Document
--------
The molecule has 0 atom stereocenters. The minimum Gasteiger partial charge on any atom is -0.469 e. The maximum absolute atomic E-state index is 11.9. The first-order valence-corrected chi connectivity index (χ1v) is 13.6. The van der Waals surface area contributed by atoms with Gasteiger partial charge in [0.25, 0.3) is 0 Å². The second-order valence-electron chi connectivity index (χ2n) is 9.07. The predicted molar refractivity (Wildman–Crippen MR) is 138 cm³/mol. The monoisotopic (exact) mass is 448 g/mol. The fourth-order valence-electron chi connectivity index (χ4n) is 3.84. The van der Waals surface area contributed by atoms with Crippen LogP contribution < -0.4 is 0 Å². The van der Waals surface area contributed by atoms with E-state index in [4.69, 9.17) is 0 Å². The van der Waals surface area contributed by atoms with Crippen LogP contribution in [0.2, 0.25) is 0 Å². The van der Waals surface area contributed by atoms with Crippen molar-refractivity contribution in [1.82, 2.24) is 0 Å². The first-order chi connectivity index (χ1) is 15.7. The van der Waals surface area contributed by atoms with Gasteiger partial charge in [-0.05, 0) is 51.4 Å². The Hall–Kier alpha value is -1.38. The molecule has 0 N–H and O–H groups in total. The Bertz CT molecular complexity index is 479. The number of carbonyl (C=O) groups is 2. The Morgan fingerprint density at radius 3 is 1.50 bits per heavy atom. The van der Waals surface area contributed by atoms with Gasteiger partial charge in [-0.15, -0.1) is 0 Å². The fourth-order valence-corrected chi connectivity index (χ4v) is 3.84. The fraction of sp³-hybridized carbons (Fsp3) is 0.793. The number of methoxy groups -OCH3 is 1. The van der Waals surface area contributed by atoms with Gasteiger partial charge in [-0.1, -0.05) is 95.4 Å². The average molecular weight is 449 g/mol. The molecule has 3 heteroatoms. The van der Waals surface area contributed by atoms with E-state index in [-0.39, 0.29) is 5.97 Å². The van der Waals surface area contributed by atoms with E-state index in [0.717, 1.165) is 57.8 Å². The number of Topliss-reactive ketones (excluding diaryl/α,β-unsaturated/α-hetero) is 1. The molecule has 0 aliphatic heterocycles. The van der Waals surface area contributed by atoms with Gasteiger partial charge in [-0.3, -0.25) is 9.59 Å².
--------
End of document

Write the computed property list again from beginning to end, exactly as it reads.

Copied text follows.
The molecule has 0 atom stereocenters. The minimum Gasteiger partial charge on any atom is -0.469 e. The maximum absolute atomic E-state index is 11.9. The first-order valence-corrected chi connectivity index (χ1v) is 13.6. The van der Waals surface area contributed by atoms with Gasteiger partial charge in [0.25, 0.3) is 0 Å². The second-order valence-electron chi connectivity index (χ2n) is 9.07. The predicted molar refractivity (Wildman–Crippen MR) is 138 cm³/mol. The monoisotopic (exact) mass is 448 g/mol. The fourth-order valence-electron chi connectivity index (χ4n) is 3.84. The van der Waals surface area contributed by atoms with Crippen LogP contribution < -0.4 is 0 Å². The van der Waals surface area contributed by atoms with E-state index in [4.69, 9.17) is 0 Å². The van der Waals surface area contributed by atoms with Crippen LogP contribution in [0.2, 0.25) is 0 Å². The van der Waals surface area contributed by atoms with Crippen molar-refractivity contribution in [1.82, 2.24) is 0 Å². The first-order chi connectivity index (χ1) is 15.7. The van der Waals surface area contributed by atoms with Gasteiger partial charge in [-0.05, 0) is 51.4 Å². The Hall–Kier alpha value is -1.38. The molecule has 0 N–H and O–H groups in total. The Bertz CT molecular complexity index is 479. The number of carbonyl (C=O) groups is 2. The Morgan fingerprint density at radius 3 is 1.50 bits per heavy atom. The van der Waals surface area contributed by atoms with Gasteiger partial charge in [-0.15, -0.1) is 0 Å². The fourth-order valence-corrected chi connectivity index (χ4v) is 3.84. The fraction of sp³-hybridized carbons (Fsp3) is 0.793. The number of methoxy groups -OCH3 is 1. The van der Waals surface area contributed by atoms with Gasteiger partial charge in [-0.1, -0.05) is 95.4 Å². The average molecular weight is 449 g/mol. The molecule has 3 heteroatoms. The van der Waals surface area contributed by atoms with E-state index in [-0.39, 0.29) is 5.97 Å². The van der Waals surface area contributed by atoms with E-state index in [0.717, 1.165) is 57.8 Å². The number of Topliss-reactive ketones (excluding diaryl/α,β-unsaturated/α-hetero) is 1. The molecule has 0 aliphatic heterocycles. The van der Waals surface area contributed by atoms with Gasteiger partial charge in [-0.3, -0.25) is 9.59 Å².